When you’re little, the first thing you’re taught is the difference between right and wrong. As you get older, you realize that people ignore that lesson if what they’re taking is advantageous to them. In the case of the Reservation Dogs, that lesson not only doesn’t matter but barely holds weight given their economic situation. FX’s Reservation Dogs surrounds the lives of four indigenous teenagers in Oklahoma. The teenagers are named Bear, Elora, Cheese, and Willy Jack. Together, the teens commit crimes all across the city to move away and start new lives.
In the series premiere, Bear, Elora, Cheese, and Willie Jack steal a truck filled with flaming hot potato chips from a truck driver. They sell the truck to the local junkyard and keep the chips to start a business of selling bags of potato chips. The audience would be forgiven for thinking that causing that much chaos and being young students would get the attention of the police. Unfortunately, law enforcement seems to be of the bumbling variety.
Bear has a crisis of conscience thanks to being shot with multiple paintball pallets by a rival white gang and, for a brief moment, is sent on a VisionQuest. The Indian guide trying to mentor young Bear informs him that he’s not doing anything positive by committing these crimes. He should be putting his energy toward the building of the community instead. This information sits with Bear for a while before he can start talking to the group about doing better. They disagree because all they want is to be out of their bad situation.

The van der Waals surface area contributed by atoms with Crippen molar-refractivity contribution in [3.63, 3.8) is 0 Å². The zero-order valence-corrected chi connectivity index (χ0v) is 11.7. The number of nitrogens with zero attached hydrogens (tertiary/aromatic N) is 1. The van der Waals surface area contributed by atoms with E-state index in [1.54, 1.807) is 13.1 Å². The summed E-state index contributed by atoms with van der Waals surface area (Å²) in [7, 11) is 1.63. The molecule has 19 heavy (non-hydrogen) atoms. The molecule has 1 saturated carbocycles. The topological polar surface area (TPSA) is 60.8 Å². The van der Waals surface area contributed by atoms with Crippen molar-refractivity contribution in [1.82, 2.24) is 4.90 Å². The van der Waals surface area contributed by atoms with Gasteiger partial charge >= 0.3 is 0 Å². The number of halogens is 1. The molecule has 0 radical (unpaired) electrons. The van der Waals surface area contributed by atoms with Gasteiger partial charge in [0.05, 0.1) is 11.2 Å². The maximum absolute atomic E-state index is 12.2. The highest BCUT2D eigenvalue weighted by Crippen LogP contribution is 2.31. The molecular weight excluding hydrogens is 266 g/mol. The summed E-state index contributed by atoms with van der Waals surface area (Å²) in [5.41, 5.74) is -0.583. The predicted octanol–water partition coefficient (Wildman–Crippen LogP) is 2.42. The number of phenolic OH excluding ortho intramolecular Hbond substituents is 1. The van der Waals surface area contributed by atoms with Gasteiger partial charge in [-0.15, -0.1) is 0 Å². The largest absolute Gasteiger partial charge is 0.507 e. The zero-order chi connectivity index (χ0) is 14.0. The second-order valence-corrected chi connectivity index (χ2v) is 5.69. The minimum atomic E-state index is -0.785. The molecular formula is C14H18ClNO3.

The show looks like it takes place in the mid-90s. I say that because one of the elements in this show is Bear’s mom singing “Waterfalls” by TLC. If that truly is the setting for this unconventional comedy, I can forgive the cheesy teenage dialogue. This show is groundbreaking in many ways, mostly because it features indigenous writers and directors throughout the entire first season telling stories that are honest about their life experiences growing up. I love the concept. It’s inventive that this group of people only has each other as friends and the only way out is to work together. The comedy in this series comes from the different heists the kids pull off and how their actions directly affect those closest to them.
I love the idea that indigenous creators are getting the chance to tell their stories on a premium cable network. Having said that, while the voices of these characters is consistent, what they have to say about daily life feels underwhelming. I want to know what these characters’ struggles are, not just how they’ve chosen to combat them. Even though Reservation Dogs is a comedy, not every serious moment should be immediately followed with a joke. Honestly, that type of writing takes the audience out of the moment and doesn’t allow us to properly sympathize with the characters’ struggles.
Also, these kids don’t feel like a group. They feel like unique individuals with the same problem, and when you’re trying to advertise the show as a group effort of criminal activity, there needs to be some sort of cohesion. I can only hope the next episode provides more context to these people’s struggles because it is important considering the stories of indigenous people have been invisible for decades.